Service robots in elderly care at home: Users' needs and perceptions as a basis for concept development

Lucia Pigini, David Facal, Lorenzo Blasi, Renzo Andrich

Research output: Contribution to journalArticlepeer-review


Background: Service robots may offer an innovative assistive solution to improve the quality of life of frail elderly people, by assisting them in specific situations identified as relevant to maintain independence. Objective: This paper describes the results of a qualitative and quantitative research based on a user-centered methodology carried out within the EU-funded project Multi-Role Shadow Robotic System for Independent Living (SRS), aiming to generate user requirements and realistic usage scenarios maximizing the alignment with users' needs, perceptions, feelings and rights. Methods: A qualitative and quantitative research-based on focus groups (59 participants) and questionnaires (129 respondents)-was carried out in three countries: Italy, Spain and Germany. The survey involved prospective end-users (elderly people and family members who care for them), caregivers, and geriatric experts. Results: Results show that despite elderly people encounter difficulties in many activities of daily life, a semi-autonomous remotely-controlled and self-learning service robot has been judged an interesting solution only in some circumstances. Monitoring and managing emergency situations, helping with reaching, fetching and carrying objects that are too heavy or positioned in unreachable places: these are tasks for which robotic support has been widely accepted, while tasks involving direct physical contact between the person and the robot are not appreciated instead. Relatives of the elderly could act as remote operators; however, family psychological burden and time restrictions should be considered too. Conclusions: A tele-operated robotic system may be of help for frail elderly people. In certain cases this solution may be effective only in conjunction with a 24-hour professional Service Centre able to manage tele-operation when relatives are not available. This survey adds further tokens of knowledge to previous literature studies on this subject; it compares the potential users' and the professionals' views; it helps identifying potentially successful applications of tele-operated robots in the care of elderly people living at home. The results obtained by the present study, generated specific requirements and the first versions of concrete usage scenarios, enabling designers and technologists to start with a first development phase of the SRS concept.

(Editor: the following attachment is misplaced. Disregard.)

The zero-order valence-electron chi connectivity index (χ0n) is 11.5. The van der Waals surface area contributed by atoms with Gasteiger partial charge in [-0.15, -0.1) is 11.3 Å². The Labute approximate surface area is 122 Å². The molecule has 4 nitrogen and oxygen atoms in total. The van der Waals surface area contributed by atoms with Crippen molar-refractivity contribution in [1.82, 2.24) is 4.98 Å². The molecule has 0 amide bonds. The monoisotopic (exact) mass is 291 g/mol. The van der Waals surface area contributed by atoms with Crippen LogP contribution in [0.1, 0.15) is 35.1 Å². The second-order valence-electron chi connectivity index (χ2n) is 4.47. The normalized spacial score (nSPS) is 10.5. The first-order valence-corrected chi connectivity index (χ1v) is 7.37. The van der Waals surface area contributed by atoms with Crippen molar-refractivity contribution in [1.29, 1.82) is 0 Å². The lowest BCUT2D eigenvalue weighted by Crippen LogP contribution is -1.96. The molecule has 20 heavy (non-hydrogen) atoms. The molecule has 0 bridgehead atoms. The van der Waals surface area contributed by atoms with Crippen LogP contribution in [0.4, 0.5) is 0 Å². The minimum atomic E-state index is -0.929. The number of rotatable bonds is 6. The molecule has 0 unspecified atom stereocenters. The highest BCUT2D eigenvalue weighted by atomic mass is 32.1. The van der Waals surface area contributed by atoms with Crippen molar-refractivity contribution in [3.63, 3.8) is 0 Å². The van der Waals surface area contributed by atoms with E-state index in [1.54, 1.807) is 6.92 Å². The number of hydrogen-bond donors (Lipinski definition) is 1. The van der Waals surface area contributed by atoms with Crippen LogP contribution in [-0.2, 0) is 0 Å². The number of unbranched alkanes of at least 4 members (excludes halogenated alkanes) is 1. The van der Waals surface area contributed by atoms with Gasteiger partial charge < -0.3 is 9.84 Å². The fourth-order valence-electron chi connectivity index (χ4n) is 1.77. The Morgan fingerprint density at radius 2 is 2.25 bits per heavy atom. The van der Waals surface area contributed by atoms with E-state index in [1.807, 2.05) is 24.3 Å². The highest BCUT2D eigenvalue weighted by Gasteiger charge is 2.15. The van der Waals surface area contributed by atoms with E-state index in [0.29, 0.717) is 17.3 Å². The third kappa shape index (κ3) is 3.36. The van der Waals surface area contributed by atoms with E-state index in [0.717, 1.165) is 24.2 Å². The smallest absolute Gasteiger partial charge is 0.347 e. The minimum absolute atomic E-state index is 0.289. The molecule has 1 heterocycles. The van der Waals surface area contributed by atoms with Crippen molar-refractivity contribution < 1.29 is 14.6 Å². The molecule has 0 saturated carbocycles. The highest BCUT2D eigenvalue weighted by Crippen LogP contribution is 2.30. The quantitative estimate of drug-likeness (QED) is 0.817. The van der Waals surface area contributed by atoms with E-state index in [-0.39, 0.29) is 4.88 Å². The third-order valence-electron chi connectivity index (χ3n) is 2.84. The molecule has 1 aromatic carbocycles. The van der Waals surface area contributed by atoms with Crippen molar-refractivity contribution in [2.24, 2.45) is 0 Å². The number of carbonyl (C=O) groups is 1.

Original languageEnglish
Pages (from-to)303-311
Number of pages9
JournalTechnology and Disability
Issue number4
Publication statusPublished - 2012


  • caregivers
  • elderly people
  • Service robots
  • tele-operation
  • user centered design
  • user requirements

ASJC Scopus subject areas

  • Rehabilitation
  • Health Informatics


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